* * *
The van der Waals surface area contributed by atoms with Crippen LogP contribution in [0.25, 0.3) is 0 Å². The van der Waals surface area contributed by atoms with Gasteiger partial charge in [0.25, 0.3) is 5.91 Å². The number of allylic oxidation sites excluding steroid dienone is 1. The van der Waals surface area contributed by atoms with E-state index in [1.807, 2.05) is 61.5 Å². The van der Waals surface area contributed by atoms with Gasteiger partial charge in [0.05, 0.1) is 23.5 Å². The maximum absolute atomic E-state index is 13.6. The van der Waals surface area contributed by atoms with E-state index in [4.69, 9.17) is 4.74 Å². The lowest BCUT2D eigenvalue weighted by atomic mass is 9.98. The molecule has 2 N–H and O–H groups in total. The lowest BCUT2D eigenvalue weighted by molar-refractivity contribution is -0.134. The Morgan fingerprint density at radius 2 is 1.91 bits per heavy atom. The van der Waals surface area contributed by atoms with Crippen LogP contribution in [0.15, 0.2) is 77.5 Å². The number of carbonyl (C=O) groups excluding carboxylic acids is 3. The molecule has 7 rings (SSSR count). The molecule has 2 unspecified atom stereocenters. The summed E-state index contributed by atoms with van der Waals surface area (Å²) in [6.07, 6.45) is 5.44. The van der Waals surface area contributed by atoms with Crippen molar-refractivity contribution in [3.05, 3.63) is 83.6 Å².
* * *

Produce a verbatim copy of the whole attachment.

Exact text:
The van der Waals surface area contributed by atoms with Crippen LogP contribution in [0.25, 0.3) is 0 Å². The van der Waals surface area contributed by atoms with Gasteiger partial charge in [0.25, 0.3) is 5.91 Å². The number of allylic oxidation sites excluding steroid dienone is 1. The van der Waals surface area contributed by atoms with E-state index in [1.807, 2.05) is 61.5 Å². The van der Waals surface area contributed by atoms with Gasteiger partial charge in [0.05, 0.1) is 23.5 Å². The maximum absolute atomic E-state index is 13.6. The van der Waals surface area contributed by atoms with E-state index in [4.69, 9.17) is 4.74 Å². The lowest BCUT2D eigenvalue weighted by atomic mass is 9.98. The molecule has 2 N–H and O–H groups in total. The lowest BCUT2D eigenvalue weighted by molar-refractivity contribution is -0.134. The Morgan fingerprint density at radius 2 is 1.91 bits per heavy atom. The van der Waals surface area contributed by atoms with Crippen LogP contribution in [0.15, 0.2) is 77.5 Å². The number of carbonyl (C=O) groups excluding carboxylic acids is 3. The molecule has 7 rings (SSSR count). The molecule has 2 unspecified atom stereocenters. The summed E-state index contributed by atoms with van der Waals surface area (Å²) in [6.07, 6.45) is 5.44. The van der Waals surface area contributed by atoms with Crippen molar-refractivity contribution in [3.05, 3.63) is 83.6 Å².